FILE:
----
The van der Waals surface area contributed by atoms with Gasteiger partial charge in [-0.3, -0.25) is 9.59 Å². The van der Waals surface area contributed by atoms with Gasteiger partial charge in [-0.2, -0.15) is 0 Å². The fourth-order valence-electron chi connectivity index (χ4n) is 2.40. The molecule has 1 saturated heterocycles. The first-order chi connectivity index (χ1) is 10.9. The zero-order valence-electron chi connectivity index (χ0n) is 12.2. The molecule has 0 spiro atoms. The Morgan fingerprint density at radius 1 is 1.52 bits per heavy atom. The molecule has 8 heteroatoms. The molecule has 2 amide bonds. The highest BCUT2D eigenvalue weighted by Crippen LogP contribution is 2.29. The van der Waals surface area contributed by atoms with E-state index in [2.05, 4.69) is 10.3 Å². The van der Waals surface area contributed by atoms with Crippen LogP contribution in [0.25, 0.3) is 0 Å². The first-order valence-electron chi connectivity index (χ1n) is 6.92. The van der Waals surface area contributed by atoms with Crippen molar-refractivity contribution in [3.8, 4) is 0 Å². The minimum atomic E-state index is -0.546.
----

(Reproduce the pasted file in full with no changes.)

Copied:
The van der Waals surface area contributed by atoms with Gasteiger partial charge in [-0.3, -0.25) is 9.59 Å². The van der Waals surface area contributed by atoms with Gasteiger partial charge in [-0.2, -0.15) is 0 Å². The fourth-order valence-electron chi connectivity index (χ4n) is 2.40. The molecule has 1 saturated heterocycles. The first-order chi connectivity index (χ1) is 10.9. The zero-order valence-electron chi connectivity index (χ0n) is 12.2. The molecule has 0 spiro atoms. The Morgan fingerprint density at radius 1 is 1.52 bits per heavy atom. The molecule has 8 heteroatoms. The molecule has 2 amide bonds. The highest BCUT2D eigenvalue weighted by Crippen LogP contribution is 2.29. The van der Waals surface area contributed by atoms with E-state index in [2.05, 4.69) is 10.3 Å². The van der Waals surface area contributed by atoms with Crippen LogP contribution in [0.25, 0.3) is 0 Å². The first-order valence-electron chi connectivity index (χ1n) is 6.92. The van der Waals surface area contributed by atoms with Crippen molar-refractivity contribution in [3.8, 4) is 0 Å². The minimum atomic E-state index is -0.546.